Galley Speak and Other Stories

Monday morning, not quite noon, and my mind is all cattywampus. That is due, in part, to the fact that Sebastian blew off his Friday blogging duties (which surprises no-one) and in part due to the fact that the life of a galley slave goes to some interesting places. Most recently, it went to me being on time and ready for a Skype session with Melva, to discuss the first batch of galley stuff, only to get an email reminding me, kindly, that our chat was early this evening, not this morning, which resulted in me staring at my screen for a few minutes, my only thought, “well, what do we do now?”

That’s we, first person plural. I know what Melva is doing, as A) this is her usual schedule, and B) she told me. Technically, I know what i am doing, because I am Planner Woman, and I have it all written down, correctly, so I am not sure where I got the morning chat idea. I have also poured a cool, refreshing drink (as we are in that odd time of year where the seasonally appropriate beverage switches from hot to cold and back again, several times during the day) along the side of my face, instead of into my mouth, as intended. If I am getting to the missing my own mouth phase of thigs, it really is a good reason to retreat to the comfy end of the couch, with a blanket, yesterday’s library haul, and a beverage of choice (probably with a straw, as I am not to be trusted with liquids, today.) I have no idea who the rest of “we” might be, but my question was definitely “we,” not “I.” Maybe Sebastian? Who can tell? It’s Monday. Things are allowed to be fuzzy on Mondays.

This cattywampusness turned to making lists, as most of my dilemmas often do, and I spent a few minutes poring over the new binder for The Wild Rose Press stuff (but that is another post) and letting my conscious brain do its own thing on the back burner of my mind, while I sorted through stationery options. Touching paper is usually a good way for me to reboot my thought process. Talking, whether out loud, on paper, or virtual paper, for that matte,r usually helps, as well, so here we are, forging ahead, babbling into the wilderness.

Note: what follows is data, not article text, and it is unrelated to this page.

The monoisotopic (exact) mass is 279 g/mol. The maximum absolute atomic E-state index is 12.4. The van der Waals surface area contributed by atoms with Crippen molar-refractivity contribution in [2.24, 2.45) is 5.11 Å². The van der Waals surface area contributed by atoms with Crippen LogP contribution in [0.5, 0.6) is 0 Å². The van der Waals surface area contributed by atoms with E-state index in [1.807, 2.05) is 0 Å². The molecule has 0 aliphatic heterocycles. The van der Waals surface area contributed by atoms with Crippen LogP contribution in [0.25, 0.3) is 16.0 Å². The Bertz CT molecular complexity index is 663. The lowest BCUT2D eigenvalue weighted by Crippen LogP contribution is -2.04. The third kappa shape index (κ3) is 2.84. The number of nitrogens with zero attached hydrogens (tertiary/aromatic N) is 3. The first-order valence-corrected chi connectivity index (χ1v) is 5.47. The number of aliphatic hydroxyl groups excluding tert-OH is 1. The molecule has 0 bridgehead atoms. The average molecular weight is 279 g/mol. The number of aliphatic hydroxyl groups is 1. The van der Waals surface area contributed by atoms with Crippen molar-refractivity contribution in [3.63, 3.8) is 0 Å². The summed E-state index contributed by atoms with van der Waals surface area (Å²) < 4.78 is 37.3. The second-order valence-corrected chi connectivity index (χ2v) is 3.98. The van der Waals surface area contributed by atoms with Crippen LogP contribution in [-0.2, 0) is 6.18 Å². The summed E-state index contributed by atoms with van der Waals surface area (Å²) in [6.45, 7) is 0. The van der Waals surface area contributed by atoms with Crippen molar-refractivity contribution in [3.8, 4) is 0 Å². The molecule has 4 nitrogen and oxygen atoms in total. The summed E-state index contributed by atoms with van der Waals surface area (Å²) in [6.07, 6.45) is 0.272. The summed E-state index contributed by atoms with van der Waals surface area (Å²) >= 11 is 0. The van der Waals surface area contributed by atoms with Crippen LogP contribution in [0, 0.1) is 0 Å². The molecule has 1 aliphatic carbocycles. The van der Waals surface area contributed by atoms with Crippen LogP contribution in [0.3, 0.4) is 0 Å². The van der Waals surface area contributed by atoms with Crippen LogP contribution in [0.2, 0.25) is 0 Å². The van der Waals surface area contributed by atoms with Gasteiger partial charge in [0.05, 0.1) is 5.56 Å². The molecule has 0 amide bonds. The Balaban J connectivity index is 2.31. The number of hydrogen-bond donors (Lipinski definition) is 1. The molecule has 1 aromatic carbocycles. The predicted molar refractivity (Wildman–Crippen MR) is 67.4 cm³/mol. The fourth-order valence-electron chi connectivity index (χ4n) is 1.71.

Galley work goes rather well, all things considered. Our editor is amazing, my co-writer has a PhD in English (useful!) and we’ve been over this book so many times that I am farily confident that, at this stage of the game, things are pretty darned good. Our names are at the top of every page, and the action of noting the (very few) changes, only a word or two, her or there, by page and line, what the word is, and what we would like the word to be, actually has a soothing sort of rhythm to it. It’s straightforward, keeping an eye for shifting eye colors, characters who change costume midscene, without authorial permission, and how there are more different ways to spell “Haley” than either Melva or I had expected (though we did pick one and stuck with it, long before the galleys landed.)

I like this part. It’s painstaking and needs a lot of concentration, but it’s also a thing that we get to do, because we stuck with the process, from the first spark of idea, through a messy first draft, several revisions, several rejecctions, and then, miracle of miracles, having two acceptances at the same time and the very difficult choice of choosing which offer we would accept. After this, there are more adventures, the thrill of the release, and the promotion of our same, and putting the shoulder back to the wheel (doing that now) and getting Drama King ready to follow in its big sibling’s footsteps.

There’s also the excitement of diving back, more fully, into the world of Her Last First Kiss, and the deadline for my short story submission is subtly clearing its throat, as it creeps ever-nearer. I am still not sure about Camp NaNo for this session, but leaning toward “why the fluff not?” and cannonballing off the end of the metaphorical dock, once again. It’s kind of my thing.

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